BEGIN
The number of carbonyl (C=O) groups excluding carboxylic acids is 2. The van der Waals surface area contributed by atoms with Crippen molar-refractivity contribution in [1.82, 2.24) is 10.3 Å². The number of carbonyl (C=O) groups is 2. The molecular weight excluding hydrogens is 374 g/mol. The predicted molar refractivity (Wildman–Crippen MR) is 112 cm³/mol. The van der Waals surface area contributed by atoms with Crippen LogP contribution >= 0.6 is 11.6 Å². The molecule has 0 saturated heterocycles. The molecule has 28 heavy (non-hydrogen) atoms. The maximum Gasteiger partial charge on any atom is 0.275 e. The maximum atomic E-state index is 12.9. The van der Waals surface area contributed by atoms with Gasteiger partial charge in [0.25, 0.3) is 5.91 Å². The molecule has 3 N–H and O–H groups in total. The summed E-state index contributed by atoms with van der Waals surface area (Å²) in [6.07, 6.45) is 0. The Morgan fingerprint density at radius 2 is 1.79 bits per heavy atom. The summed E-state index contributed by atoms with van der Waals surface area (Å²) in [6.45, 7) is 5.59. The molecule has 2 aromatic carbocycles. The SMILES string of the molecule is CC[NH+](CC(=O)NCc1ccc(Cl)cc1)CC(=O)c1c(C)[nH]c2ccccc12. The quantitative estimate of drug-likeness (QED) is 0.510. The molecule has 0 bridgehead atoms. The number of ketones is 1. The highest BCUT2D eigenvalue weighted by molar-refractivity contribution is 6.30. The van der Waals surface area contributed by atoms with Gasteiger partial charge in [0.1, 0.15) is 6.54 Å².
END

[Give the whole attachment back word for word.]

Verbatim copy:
The number of carbonyl (C=O) groups excluding carboxylic acids is 2. The van der Waals surface area contributed by atoms with Crippen molar-refractivity contribution in [1.82, 2.24) is 10.3 Å². The number of carbonyl (C=O) groups is 2. The molecular weight excluding hydrogens is 374 g/mol. The predicted molar refractivity (Wildman–Crippen MR) is 112 cm³/mol. The van der Waals surface area contributed by atoms with Crippen LogP contribution >= 0.6 is 11.6 Å². The molecule has 0 saturated heterocycles. The molecule has 28 heavy (non-hydrogen) atoms. The maximum Gasteiger partial charge on any atom is 0.275 e. The maximum atomic E-state index is 12.9. The van der Waals surface area contributed by atoms with Gasteiger partial charge in [0.25, 0.3) is 5.91 Å². The molecule has 3 N–H and O–H groups in total. The summed E-state index contributed by atoms with van der Waals surface area (Å²) in [6.07, 6.45) is 0. The Morgan fingerprint density at radius 2 is 1.79 bits per heavy atom. The summed E-state index contributed by atoms with van der Waals surface area (Å²) in [6.45, 7) is 5.59. The molecule has 2 aromatic carbocycles. The SMILES string of the molecule is CC[NH+](CC(=O)NCc1ccc(Cl)cc1)CC(=O)c1c(C)[nH]c2ccccc12. The quantitative estimate of drug-likeness (QED) is 0.510. The molecule has 0 bridgehead atoms. The number of ketones is 1. The highest BCUT2D eigenvalue weighted by molar-refractivity contribution is 6.30. The van der Waals surface area contributed by atoms with Gasteiger partial charge in [0.1, 0.15) is 6.54 Å².